Wizard into Lich, Dragon into Dracolich

If you thought a wizard turned evil, becoming undead, and wielding phenomenal cosmic power was bad enough, sit back and learn about the horrific next level under lich monster: the dracolich.

What is a Lich?

Liches are all that remains of great wizards who embraced undeath as a means of preserving themselves. Liches further their own power at any cost, having no interest or consideration for the affairs of the living, except where those affairs interfere with their own.

They are quite insane, driven mad by the dark power of their undead nature; they hunger for ancient knowledge and the most terrible secrets.

Because the fear of death doesn’t hang over them as it does with mortals, they can conceive plans that take years, decades, or centuries to execute.

Physically, a lich is a gaunt and skeletal humanoid with withered flesh stretched tight across its bones. Its eyes decayed long ago but were replaced with points of light that burn in its empty sockets.

It is often garbed in the tattered remains of fine clothing, and jewellery worn and dulled by the passage of time.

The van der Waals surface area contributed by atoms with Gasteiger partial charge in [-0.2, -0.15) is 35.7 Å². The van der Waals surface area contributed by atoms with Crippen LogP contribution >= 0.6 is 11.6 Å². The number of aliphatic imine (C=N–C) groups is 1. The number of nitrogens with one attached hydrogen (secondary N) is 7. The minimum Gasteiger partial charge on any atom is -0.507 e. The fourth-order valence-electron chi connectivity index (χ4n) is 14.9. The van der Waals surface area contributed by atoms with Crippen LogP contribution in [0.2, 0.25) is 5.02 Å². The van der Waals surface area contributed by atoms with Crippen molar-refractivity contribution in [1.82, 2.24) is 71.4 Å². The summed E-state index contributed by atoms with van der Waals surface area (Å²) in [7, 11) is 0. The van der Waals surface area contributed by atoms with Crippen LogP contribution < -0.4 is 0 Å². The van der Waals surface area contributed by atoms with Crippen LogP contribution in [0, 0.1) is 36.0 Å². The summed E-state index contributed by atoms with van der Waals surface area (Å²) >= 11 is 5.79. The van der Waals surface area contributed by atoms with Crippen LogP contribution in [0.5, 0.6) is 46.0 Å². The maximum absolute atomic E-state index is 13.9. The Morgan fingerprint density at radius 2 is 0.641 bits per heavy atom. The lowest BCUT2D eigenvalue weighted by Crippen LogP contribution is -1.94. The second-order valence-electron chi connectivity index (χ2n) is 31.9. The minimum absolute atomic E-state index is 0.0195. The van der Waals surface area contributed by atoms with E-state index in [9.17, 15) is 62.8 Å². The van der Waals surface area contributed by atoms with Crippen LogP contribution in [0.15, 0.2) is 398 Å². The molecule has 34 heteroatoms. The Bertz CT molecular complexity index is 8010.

What is the opposite of a lich?

Probably a puppy and a kitten napping in the warm summer sun, soft, content, happy, alive.


Lich stats:

Size: Medium undead. Alignment: literally any evil alignment

Armor Class: 17 (Natural Armor)

Hit Points: 135 (18d8 + 54)

Speed: 30 ft.

STR 11 (+0), DEX 16 (+3), CON 16 (+3), INT 20 (+5), WIS 14 (+2), CHA 16 (+3)

Saving Throws: CON +10, INT +12, WIS +9

(Jeeeez that’s a lotta defence against attacks with an intelligence saving throw…)

Skills: Arcana +19, History +12, Insight +9, Perception +9

Damage Resistances: Cold, Lightning, Necrotic (liches take HALF damage from these sources!)

Also though take note of its ability Turn Resistance. The lich has advantage on saving throws against any effect that turns undead. So you can do it, but it’s extra hard.

Damage Immunities: Poison; Bludgeoning, Piercing, and Slashing from Nonmagical Attacks (liches take NO damage from these sources!)

Condition Immunities: Charmed, Exhaustion, Frightened, Paralyzed, Poisoned (so like, pretty hard to throw a lich off kilter)

Senses: Truesight 120 ft., Passive Perception: 19

Truesight lets the lich see in both normal and magical darkness (up to 120 feet), see invisible creatures and objects, automatically detect visual illusions and succeed on saving throws against them, and perceive the original form of a shapechanger or a creature that is transformed by magic.